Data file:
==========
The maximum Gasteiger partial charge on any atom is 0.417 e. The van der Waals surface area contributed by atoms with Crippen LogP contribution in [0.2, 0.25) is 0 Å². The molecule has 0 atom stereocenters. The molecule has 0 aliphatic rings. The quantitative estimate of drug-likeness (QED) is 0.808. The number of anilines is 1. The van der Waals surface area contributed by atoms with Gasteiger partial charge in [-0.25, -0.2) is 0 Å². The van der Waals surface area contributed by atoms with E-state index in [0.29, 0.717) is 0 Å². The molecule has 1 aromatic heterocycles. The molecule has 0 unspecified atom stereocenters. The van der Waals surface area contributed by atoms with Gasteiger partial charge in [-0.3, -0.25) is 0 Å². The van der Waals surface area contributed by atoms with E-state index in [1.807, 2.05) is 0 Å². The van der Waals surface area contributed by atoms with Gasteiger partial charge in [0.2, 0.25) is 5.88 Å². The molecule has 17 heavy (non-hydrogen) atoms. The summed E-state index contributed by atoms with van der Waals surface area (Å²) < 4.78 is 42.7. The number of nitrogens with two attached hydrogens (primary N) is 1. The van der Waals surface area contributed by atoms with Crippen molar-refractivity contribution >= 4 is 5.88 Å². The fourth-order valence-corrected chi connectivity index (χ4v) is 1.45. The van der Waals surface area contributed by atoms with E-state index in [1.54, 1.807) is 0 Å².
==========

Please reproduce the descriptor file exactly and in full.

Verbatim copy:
The maximum Gasteiger partial charge on any atom is 0.417 e. The van der Waals surface area contributed by atoms with Crippen LogP contribution in [0.2, 0.25) is 0 Å². The molecule has 0 atom stereocenters. The molecule has 0 aliphatic rings. The quantitative estimate of drug-likeness (QED) is 0.808. The number of anilines is 1. The van der Waals surface area contributed by atoms with Gasteiger partial charge in [-0.25, -0.2) is 0 Å². The van der Waals surface area contributed by atoms with E-state index in [0.29, 0.717) is 0 Å². The molecule has 1 aromatic heterocycles. The molecule has 0 unspecified atom stereocenters. The van der Waals surface area contributed by atoms with Gasteiger partial charge in [-0.3, -0.25) is 0 Å². The van der Waals surface area contributed by atoms with E-state index in [1.807, 2.05) is 0 Å². The van der Waals surface area contributed by atoms with Gasteiger partial charge in [0.2, 0.25) is 5.88 Å². The molecule has 17 heavy (non-hydrogen) atoms. The summed E-state index contributed by atoms with van der Waals surface area (Å²) < 4.78 is 42.7. The number of nitrogens with two attached hydrogens (primary N) is 1. The van der Waals surface area contributed by atoms with Crippen molar-refractivity contribution >= 4 is 5.88 Å². The fourth-order valence-corrected chi connectivity index (χ4v) is 1.45. The van der Waals surface area contributed by atoms with E-state index in [1.54, 1.807) is 0 Å².